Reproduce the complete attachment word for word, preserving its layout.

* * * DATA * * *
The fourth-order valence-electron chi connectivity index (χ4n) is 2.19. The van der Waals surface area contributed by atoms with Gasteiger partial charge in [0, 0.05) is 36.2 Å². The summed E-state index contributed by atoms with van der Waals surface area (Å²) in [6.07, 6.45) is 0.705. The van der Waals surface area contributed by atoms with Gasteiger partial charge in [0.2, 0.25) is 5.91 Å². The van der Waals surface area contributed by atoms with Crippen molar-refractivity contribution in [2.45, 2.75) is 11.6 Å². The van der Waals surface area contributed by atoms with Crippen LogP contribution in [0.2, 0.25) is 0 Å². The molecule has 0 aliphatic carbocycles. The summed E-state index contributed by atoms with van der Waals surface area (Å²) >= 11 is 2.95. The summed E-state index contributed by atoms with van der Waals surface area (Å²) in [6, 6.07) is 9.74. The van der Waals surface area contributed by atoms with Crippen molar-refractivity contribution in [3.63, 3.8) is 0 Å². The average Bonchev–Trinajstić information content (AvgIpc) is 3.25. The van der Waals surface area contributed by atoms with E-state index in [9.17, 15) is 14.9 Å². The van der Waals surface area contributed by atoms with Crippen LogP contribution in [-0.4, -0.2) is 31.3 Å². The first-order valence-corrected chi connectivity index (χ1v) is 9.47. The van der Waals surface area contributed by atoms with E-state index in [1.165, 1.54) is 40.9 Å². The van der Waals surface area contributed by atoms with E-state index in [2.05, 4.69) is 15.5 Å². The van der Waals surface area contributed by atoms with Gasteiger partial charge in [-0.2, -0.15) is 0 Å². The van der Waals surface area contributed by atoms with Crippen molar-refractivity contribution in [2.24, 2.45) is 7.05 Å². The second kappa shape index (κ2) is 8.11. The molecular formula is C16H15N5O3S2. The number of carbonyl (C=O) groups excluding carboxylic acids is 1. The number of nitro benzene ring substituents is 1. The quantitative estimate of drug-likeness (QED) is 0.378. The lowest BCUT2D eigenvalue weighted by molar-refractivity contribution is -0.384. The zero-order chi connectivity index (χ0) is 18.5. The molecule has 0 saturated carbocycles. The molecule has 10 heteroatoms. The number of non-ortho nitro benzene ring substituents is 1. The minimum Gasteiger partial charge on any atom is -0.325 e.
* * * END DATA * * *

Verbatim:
The fourth-order valence-electron chi connectivity index (χ4n) is 2.19. The van der Waals surface area contributed by atoms with Gasteiger partial charge in [0, 0.05) is 36.2 Å². The summed E-state index contributed by atoms with van der Waals surface area (Å²) in [6.07, 6.45) is 0.705. The van der Waals surface area contributed by atoms with Gasteiger partial charge in [0.2, 0.25) is 5.91 Å². The van der Waals surface area contributed by atoms with Crippen molar-refractivity contribution in [2.45, 2.75) is 11.6 Å². The van der Waals surface area contributed by atoms with Crippen LogP contribution in [0.2, 0.25) is 0 Å². The molecule has 0 aliphatic carbocycles. The summed E-state index contributed by atoms with van der Waals surface area (Å²) >= 11 is 2.95. The summed E-state index contributed by atoms with van der Waals surface area (Å²) in [6, 6.07) is 9.74. The van der Waals surface area contributed by atoms with Crippen molar-refractivity contribution in [3.63, 3.8) is 0 Å². The average Bonchev–Trinajstić information content (AvgIpc) is 3.25. The van der Waals surface area contributed by atoms with E-state index in [9.17, 15) is 14.9 Å². The van der Waals surface area contributed by atoms with Crippen LogP contribution in [-0.4, -0.2) is 31.3 Å². The first-order valence-corrected chi connectivity index (χ1v) is 9.47. The van der Waals surface area contributed by atoms with E-state index in [1.165, 1.54) is 40.9 Å². The van der Waals surface area contributed by atoms with E-state index in [2.05, 4.69) is 15.5 Å². The van der Waals surface area contributed by atoms with Gasteiger partial charge in [-0.2, -0.15) is 0 Å². The van der Waals surface area contributed by atoms with Crippen molar-refractivity contribution in [2.24, 2.45) is 7.05 Å². The second kappa shape index (κ2) is 8.11. The molecular formula is C16H15N5O3S2. The number of carbonyl (C=O) groups excluding carboxylic acids is 1. The number of nitro benzene ring substituents is 1. The quantitative estimate of drug-likeness (QED) is 0.378. The lowest BCUT2D eigenvalue weighted by molar-refractivity contribution is -0.384. The zero-order chi connectivity index (χ0) is 18.5. The molecule has 0 saturated carbocycles. The molecule has 10 heteroatoms. The number of non-ortho nitro benzene ring substituents is 1. The minimum Gasteiger partial charge on any atom is -0.325 e.